Lincoln has a thriving house show scene, that is, places where bands and artists can perform for small crowds that aren't large public venues. Over the past couple of years, one of the most prolific houses in the circuit has been Clawfoot House (11th & F), and it continues to grow.

Last year, Clawfoot House changed handlers from folkstress Ember Schrag and Brian Day to artists Bryan Klopping and Amy Gordon. Klopping and Gordon have been running with it ever since, making Clawfoot a local musical force to be reckoned with. They plan to continue to do things their way going into 2011.

"We decided to cut down to just a couple of shows each month," said Klopping. "That way we can focus on just making sure that every lineup is really good."

With fewer shows will come bigger billings and perhaps touring artists that stop in Lincoln exclusively to play Clawfoot. Klopping and Gordon are also trying to branch out from Clawfoot's previous folk-centric atmosphere and into all genres of music.

"We're trying to get all kinds of people in here," Klopping said. "We've already had some rock and some jazz, but we're going to keep doing more."

The primary ongoing new development for Clawfoot isn't necessarily musical, though. Clawfoot has already hosted some readings and literary workshops, and plans to expand their repertoire.

We are trying to branch out and have more of these workshop things," Klopping said. "A lot of people really like to get that kind of feedback with art and literature. We've even got something called Soundpainting coming ( for more information), which will be a workshop followed by a performance."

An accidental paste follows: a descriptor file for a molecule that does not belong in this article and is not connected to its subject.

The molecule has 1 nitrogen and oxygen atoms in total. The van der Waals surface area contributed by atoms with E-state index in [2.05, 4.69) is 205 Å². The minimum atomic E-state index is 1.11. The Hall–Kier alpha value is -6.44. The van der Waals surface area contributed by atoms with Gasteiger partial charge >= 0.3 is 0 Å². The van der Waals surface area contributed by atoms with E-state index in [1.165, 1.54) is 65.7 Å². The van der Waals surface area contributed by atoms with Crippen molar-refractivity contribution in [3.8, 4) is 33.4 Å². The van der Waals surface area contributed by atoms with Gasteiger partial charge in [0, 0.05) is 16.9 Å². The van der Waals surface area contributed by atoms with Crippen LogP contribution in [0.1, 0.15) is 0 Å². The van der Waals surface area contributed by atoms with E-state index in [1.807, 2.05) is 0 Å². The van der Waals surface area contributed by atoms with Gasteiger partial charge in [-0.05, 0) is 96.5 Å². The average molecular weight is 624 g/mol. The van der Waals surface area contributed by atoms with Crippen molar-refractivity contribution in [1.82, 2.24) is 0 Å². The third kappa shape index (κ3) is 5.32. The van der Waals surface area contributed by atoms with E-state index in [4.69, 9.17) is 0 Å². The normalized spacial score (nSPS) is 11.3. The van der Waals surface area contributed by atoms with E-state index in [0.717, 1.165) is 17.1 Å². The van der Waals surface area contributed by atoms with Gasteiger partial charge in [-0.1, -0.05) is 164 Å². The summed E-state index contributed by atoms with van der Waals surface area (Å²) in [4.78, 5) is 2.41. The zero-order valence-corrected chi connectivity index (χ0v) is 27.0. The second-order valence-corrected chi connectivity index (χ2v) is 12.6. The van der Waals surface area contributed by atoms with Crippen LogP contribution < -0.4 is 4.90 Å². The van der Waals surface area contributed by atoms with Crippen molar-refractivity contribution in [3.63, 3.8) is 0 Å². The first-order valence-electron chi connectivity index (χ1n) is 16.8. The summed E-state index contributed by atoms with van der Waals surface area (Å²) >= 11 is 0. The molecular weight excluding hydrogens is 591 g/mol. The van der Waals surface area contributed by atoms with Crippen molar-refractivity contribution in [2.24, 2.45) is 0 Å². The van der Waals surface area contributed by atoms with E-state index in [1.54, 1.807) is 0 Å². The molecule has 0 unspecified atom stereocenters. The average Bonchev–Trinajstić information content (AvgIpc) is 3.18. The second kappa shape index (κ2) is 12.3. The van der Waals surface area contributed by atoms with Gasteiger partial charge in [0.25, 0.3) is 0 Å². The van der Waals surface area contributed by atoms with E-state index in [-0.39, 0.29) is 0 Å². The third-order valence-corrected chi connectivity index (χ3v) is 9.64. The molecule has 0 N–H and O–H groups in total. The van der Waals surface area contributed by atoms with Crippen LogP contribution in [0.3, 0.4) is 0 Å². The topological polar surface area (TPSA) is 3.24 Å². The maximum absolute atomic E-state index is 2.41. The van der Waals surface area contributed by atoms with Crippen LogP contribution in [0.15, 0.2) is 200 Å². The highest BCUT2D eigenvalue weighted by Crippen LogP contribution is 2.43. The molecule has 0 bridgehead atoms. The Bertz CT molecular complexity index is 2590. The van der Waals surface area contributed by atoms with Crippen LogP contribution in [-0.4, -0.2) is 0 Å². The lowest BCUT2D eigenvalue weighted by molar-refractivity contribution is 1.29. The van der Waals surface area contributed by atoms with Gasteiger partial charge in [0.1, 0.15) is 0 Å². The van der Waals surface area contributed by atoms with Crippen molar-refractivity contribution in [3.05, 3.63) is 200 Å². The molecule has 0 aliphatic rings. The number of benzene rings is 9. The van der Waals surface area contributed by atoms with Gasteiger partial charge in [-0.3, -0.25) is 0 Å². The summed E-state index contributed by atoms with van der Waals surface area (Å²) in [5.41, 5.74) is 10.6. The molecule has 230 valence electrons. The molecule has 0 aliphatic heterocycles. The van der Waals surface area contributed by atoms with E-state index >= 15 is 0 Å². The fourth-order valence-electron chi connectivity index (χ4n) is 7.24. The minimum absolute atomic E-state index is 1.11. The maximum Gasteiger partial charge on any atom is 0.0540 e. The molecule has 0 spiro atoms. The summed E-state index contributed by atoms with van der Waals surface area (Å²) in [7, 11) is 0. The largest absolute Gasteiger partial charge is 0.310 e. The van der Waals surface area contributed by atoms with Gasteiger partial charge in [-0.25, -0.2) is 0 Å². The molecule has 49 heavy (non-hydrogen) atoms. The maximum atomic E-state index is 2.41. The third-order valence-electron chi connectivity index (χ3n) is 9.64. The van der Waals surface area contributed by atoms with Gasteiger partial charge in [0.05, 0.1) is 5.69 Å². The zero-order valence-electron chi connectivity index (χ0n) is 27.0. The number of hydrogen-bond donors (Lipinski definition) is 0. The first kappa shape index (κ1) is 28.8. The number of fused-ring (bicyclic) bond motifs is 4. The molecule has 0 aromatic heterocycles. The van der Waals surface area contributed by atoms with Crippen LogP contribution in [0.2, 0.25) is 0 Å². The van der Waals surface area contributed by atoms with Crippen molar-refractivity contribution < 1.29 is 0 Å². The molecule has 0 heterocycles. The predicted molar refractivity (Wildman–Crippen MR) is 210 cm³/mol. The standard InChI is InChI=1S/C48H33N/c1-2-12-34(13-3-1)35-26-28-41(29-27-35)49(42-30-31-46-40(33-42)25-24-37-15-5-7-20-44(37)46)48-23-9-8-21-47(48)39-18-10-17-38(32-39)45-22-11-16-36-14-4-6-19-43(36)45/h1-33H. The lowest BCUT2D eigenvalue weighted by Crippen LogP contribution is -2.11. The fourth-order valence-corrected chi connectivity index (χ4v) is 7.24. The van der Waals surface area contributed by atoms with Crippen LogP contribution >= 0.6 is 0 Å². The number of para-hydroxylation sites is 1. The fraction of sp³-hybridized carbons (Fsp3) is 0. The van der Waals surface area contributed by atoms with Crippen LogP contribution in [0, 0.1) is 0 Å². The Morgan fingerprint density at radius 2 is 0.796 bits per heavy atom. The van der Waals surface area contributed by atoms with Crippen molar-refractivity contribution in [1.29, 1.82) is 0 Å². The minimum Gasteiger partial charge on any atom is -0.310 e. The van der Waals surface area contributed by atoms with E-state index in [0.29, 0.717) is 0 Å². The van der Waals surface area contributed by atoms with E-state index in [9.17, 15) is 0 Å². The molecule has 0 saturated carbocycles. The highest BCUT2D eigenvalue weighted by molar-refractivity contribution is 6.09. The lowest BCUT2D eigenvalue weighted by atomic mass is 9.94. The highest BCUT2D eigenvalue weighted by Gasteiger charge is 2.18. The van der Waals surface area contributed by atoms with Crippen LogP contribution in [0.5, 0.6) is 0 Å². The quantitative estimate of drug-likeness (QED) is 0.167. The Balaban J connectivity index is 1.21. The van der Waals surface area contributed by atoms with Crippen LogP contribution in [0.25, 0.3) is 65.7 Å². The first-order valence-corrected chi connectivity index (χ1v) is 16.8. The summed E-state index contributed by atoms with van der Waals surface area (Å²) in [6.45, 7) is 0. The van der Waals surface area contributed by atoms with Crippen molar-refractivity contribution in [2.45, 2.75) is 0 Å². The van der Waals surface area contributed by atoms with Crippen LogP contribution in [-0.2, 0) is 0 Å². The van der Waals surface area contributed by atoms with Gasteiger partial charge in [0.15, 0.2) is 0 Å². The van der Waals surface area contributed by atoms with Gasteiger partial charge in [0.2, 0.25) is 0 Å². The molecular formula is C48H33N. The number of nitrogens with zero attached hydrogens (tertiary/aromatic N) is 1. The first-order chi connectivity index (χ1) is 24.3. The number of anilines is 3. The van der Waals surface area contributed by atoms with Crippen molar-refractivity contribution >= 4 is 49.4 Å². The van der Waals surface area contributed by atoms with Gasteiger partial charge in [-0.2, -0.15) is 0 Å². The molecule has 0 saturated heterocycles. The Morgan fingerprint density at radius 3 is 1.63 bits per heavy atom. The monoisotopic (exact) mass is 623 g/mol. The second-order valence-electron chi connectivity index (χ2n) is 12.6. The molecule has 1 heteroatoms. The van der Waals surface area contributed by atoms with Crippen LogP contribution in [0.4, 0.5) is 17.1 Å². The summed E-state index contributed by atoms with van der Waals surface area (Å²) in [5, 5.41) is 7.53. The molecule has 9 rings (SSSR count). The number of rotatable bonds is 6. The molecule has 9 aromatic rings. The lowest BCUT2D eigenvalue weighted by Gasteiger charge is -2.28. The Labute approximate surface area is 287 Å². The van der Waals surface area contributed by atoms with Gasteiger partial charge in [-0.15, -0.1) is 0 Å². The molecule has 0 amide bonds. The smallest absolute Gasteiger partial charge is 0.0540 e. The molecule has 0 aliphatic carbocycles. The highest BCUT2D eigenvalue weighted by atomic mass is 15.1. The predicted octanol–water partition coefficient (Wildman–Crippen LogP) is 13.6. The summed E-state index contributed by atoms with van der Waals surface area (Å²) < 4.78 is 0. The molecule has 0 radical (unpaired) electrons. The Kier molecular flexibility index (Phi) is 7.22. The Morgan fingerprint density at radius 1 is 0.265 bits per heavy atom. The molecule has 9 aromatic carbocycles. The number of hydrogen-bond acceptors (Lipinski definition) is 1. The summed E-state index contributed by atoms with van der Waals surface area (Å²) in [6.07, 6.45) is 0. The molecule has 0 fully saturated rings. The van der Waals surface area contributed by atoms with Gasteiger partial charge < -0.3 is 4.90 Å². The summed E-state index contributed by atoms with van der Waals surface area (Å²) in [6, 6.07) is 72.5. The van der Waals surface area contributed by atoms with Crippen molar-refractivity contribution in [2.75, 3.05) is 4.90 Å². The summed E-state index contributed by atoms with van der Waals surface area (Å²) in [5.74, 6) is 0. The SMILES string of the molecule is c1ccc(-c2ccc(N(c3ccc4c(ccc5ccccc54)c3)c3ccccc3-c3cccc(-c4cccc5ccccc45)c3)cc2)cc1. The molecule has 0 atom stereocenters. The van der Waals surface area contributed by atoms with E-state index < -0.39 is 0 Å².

Clawfoot understands the importance of keeping things of this nature as local as possible, as the workshops will be catering to local interests. One workshop in the pipes is an Ableton (music production software) workshop taught by local musician Darren Keen (The Show is the Rainbow, Bad Speler). According to Keen, the workshop will be a "teacher-free" affair where people can come together to learn Ableton and develop their talents as a group in an organic, intimate way.

That's what Clawfoot House is all about. Whether it be a performance or a showcase or a workshop, Clawfoot strives to make things communal, organic, intimate and worth-while.

Clawfoot shows that a venue doesn't have to be a huge room full of lights and monitors full of hundreds of screaming fans. It can be a living room with a few dedicated and local-minded people in it, giving their full attention to a band, as that band gives it's full attention back to the audience.

"The way we're doing Clawfoot now is different than back when Ember and Brian were doing it," said Klopping. "It's a new way to do things. We're changing it up."